At what point does the school system get down to the business of teaching the children, not the teachers? When do we start spending these hundreds of millions of dollars on instruction that benefits the children directly? 

    There was an interesting item in the news earlier this week about one program run by Lucy Calkins of Columbia University Teachers College, the intellectual center of the radical touchy-feely wing of the progressive education movement. This is the place where ideas such as the mandatory rug on the floor and the teacher in the rocking chair got their start. 

    One of Ms. Calkins’s contracts with the DOE is to train educators in her reading and writing program. The contract calls for Ms. Calkins’s Reading and Writing Institute to supply “all books, pamphlets, notes, instructional materials and other materials” necessary to conduct her training. This contract is worth $1.8 million a year for three years. 

    However, Ms. Calkins has refused to provide sufficient materials for all of the teachers, claiming that this wasn’t part of her agreement. We can leave it at this point for the lawyers to sort out. Perhaps Ms. Calkins is right, or perhaps, as the Daily News suggested in its article, she is looking to boost sales of her book, “Units of Study for Primary Writing,” which sells for $149 a copy. For a book this expensive, it seems to selling unusually briskly on Amazon.com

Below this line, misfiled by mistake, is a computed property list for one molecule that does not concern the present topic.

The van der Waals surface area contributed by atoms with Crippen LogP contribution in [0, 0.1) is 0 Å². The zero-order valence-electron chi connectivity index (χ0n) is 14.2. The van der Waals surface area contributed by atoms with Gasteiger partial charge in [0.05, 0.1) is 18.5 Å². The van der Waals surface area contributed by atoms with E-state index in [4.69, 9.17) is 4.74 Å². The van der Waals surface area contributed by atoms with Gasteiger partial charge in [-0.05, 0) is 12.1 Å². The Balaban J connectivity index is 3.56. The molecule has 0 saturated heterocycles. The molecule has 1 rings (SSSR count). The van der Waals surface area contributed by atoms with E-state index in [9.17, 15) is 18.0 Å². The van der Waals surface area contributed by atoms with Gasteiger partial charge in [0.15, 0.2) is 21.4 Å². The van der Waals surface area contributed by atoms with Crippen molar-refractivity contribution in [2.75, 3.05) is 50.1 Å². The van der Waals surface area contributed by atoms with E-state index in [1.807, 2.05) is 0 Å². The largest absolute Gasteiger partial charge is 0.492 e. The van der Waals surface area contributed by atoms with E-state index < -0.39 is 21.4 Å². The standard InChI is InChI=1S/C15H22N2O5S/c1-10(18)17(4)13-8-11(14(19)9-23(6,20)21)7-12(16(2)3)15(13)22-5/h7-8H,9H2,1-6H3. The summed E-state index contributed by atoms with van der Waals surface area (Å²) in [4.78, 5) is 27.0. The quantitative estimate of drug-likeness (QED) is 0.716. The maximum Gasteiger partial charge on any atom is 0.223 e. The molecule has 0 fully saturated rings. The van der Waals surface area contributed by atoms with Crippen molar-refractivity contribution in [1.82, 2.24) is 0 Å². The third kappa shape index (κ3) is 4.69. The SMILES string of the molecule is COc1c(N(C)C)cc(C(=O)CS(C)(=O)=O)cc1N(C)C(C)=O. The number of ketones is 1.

Last winter, the instructional strategies to teach children to read that were put in place by Schools Chancellor Joel Klein came under attack by a group of seven of the nation’s most prominent reading experts. They charged that the Klein program did not conform to the findings of the latest scientific research. None of them had any financial stake in the school system, which gave their well-researched concerns special credibility. 

    It was Ms. Calkins who organized the response of 100 education “experts” to offer support to Mr. Klein. As I pointed out at the time, virtually every one of the 100 or the institutions they were affiliated with was a recipient of DOE largess. Defending Mr. Klein and his controversial curriculum seems to have worked out just fine for Ms. Calkins, her institute, and her highend publishing career. 

    However, it may have worked out even better for another signatory to Ms. Calkins’s letter, Diane Snowball. Ms. Snowball hails from Down Under and runs a private company with her husband, Greg, called Australian and United States Services in Education (Aussie).